Getting personal: Celebrate freedom, heritage
June 11, 2008
A time of celebration and reflection, Juneteenth commemorates the end of slavery in the United States. The event originated in Texas in 1865 — two years after the Emancipation Proclamation — when Union soldiers brought news that the Civil War had ended and the enslaved were free. The African American Heritage Association of England is hosting the area’s first Juneteenth celebration at RAF Lakenheath on Saturday. Master Sgt. Mark Gilliard, superintendent of the Airman and Family Readiness Center at Lakenheath, has been instrumental in planning the event.
Where does Juneteenth get its name?
Back in 1863, with the Emancipation Proclamation, the slaves were freed. But the slaves in certain areas of Texas did not get the word. So on June 19th of 1865, Union soldiers went in to Galveston … and informed blacks there for the first time that they were free. So they started celebrating from then on on June 19th, so they just shortened the title.
How is Juneteenth celebrated?
It’s celebrated as a day of reflection, a day of renewal. It’s a pride-filled day. It’s closing your eyes and imagining how slaves felt when they found out they were free. … It’s a time to appreciate the African American experience.
This event is going to be a fun-filled day for the entire community. We’re going to have games, ethnic foods, barbecue and entertainment, from poets, to singers, to dancers, to musicians. … We’re going to have fun, but we want to educate folks also. … Everyone is familiar with slavery, but we want to help people understand the impact of it. It was a struggle for 450 years and then … it was finally over. … I don’t think we can duplicate the emotions that were going through (newly freed slaves’) minds and their hearts, but we can educate people about what was going on at that time. …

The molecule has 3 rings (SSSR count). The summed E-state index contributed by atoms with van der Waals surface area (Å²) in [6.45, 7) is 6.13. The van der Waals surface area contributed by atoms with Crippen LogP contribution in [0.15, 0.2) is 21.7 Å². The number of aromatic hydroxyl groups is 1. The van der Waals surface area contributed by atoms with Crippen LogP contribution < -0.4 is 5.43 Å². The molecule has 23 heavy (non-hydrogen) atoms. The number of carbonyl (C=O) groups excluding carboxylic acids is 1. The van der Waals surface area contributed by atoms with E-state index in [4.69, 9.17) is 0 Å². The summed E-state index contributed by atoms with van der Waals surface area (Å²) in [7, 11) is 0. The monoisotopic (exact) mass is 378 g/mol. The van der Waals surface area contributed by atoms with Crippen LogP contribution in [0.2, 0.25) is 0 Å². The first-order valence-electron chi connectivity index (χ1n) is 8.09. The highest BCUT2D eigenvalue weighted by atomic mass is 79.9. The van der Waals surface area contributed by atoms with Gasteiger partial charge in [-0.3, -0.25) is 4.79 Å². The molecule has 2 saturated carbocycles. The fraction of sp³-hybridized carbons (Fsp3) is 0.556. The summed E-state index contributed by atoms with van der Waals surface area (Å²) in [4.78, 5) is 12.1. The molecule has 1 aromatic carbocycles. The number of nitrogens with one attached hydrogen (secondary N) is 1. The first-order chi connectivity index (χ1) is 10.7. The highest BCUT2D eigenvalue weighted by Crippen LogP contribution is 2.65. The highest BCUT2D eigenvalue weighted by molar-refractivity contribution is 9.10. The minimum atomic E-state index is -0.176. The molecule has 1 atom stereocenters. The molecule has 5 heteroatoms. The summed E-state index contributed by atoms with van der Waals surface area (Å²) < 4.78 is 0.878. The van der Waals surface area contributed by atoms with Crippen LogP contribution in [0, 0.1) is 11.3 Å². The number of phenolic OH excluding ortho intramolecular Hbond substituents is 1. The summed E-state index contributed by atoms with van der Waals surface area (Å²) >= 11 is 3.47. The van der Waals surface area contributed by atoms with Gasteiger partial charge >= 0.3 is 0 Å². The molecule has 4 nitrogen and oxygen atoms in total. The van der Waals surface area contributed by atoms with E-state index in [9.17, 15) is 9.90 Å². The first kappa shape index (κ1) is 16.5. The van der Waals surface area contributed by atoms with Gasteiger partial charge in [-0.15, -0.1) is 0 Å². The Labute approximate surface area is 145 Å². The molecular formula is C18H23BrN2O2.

Because of the demographics we have on the military bases, we have included all races and ethnic groups in the celebration. We want to make sure everyone appreciates what’s going on, from the food and entertainment, to the history.
Are there any particular customs or traditions associated with Juneteenth?
… I’ve participated in other Juneteenths and one of the things I noticed was constant is two poems … "Keep in Your Heart the Blood" and "We Rose," and traditionally you include different generations for reciting the poems. …
Why should people come out to Juneteenth?
One of the biggest efforts in the military is trying to recognize the contributions all our ethnicities have made. … It’s important for all of us to come out and celebrate together. We can read about something, but it doesn’t have as much impact as when you share it and talk about it. … Hopefully, folks will walk away and can take something back to share with their families and friends. And then the history just continues to evolve.
For more information about the Juneteenth celebration at RAF Lakenheath or the African American Heritage Association of England, contact Mark Gilliard at email@example.com.